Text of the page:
Rand Paul (The didn't-fall-far-from-the tree apple of Crazy Ron's eye) sent out an email (to be more precise, an independent organization sent out an email that he agreed with. And allowed his face and name to be used upon.  And signed.) urging local voters to put pressure on Congress not to pass the "Million rifle ban" that President Obama is pushing.

OK, let's look at the facts.
 
 
 
 
 
That was easy.

There IS no such thing.  There's no bill, act, initiative or back-bunch ulterior motive even CLOSE to that being put forth.  But that doesn't matter.  This letter SAYS there is, and that the president is behind it, and that's enough to get the arch-gun-nuts up on their hind legs to send their pointless emails to Washington, and increases their fear and distrust of the President, and maybe they better vote against him in November just in case he ever DOES want to create such a ban.

Now, that seems like a pretty good argument against this email, right?  They're making up something from whole cloth in an attempt to convince voters that he wants to take away their guns, one of the few issues they have feelings about, or at least think they understand.  Seems like a good club to pick, right?

Nope.



There's the graphic from the email.It features a picture of Rand Paul on the left, because that's the direction you read, so you see him first.  And a picture of the president on the right, because he's the one the letter is about.  And in the middle, a picture of a rifle; the topic of the email, about which it attempt to de-bejabber you with terror.

So rather than argue the fallacious nature of the text. Everyone goes bats over the picture, claiming that "there's a gun pointing at the President's head".

There's that yellow car again.

The gun is NOT "aimed at Obama". It's a graphic element on the page. It's a stock photo. I did a Google search - something like ninety percent of the stock photos of guns I found point to the right.  I have no idea why.  Perhaps that's how they're usually displayed, maybe they're easier to pick up for right-handed people that way, I've no idea.  But most pictures of guns seem to point that way.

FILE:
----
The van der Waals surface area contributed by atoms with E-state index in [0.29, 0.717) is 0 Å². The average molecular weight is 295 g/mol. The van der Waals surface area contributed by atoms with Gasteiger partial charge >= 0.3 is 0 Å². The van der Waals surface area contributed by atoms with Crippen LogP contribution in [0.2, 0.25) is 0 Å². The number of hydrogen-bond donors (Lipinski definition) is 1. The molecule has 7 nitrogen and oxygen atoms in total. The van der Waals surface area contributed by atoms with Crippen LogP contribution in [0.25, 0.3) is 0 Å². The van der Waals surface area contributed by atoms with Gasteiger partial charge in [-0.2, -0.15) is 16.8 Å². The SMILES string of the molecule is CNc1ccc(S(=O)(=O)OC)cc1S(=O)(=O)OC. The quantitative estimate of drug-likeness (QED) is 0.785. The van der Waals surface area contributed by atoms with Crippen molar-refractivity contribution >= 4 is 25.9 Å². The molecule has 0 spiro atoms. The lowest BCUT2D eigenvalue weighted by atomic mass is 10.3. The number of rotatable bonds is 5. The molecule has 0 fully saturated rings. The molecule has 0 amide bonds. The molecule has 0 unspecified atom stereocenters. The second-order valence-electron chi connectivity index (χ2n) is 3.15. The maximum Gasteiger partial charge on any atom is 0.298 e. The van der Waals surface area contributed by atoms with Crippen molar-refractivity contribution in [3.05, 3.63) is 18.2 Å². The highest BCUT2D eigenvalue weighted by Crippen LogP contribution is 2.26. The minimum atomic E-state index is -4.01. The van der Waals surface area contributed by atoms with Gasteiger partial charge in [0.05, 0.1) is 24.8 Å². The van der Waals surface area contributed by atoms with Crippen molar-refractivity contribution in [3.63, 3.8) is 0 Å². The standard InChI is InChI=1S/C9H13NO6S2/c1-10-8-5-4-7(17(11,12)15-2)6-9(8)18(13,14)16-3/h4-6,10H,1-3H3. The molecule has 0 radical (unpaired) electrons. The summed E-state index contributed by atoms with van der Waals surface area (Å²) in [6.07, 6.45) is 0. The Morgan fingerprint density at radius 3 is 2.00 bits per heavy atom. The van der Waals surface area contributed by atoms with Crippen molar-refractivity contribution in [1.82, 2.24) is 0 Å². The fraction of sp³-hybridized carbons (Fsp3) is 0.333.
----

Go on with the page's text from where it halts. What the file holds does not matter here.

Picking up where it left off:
It's not even a well laid out graphic.  The rifle and the text beneath aren't centered, because they chose to use a picture of Obama where he's pointing in what I'm sure is supposed to be a bossy (dare I say "uppity"?) fashion, while Rand stands stoically, waiting to speak.  They also chose to place Rand's head in a slightly elevated position, at the expense of shearing off the top of his hairdo.  So, again, sloppy.

If there was more time spent on the fearmongering meat of the piece, it would come off as a more substantive argument. But going for perceived threats in the (poor) design of the art reduces the debate to alternating "Yuh-huh" and "Nuh-uh"s

In the sound-bite based 24-hour news cycle, there's no time for a reasoned and rational argument.  So the points of a specific argument against this policy of that stand are glossed over for a crappy Photoshop letterhead, or a snippet from a biography, or a story of bullying a hippie 50 years ago. 

It's only a matter of time before I see a headline reading "President rises 10 points in polls by holding up something shiny".

Thursday, May 10, 2012

The social equivalent of "I'm cold, go put on a sweater"

Long time friend John Wirenius hosted a long discussion about the recent verbal exploits of Rush Limbaugh on his Facebook page.  One of the topics discussed was whether or not boycotting Rush was considered a restriction of his free speech rights.  And by that, I refer to the colloquial definition (a person may say anything they like, and no one may stop them) a opposed to the actual verbiage of the first amendment (that the government shall not restrict freedom of speech).  He eventually wrote one of his meticulously researched blog posts on the matter.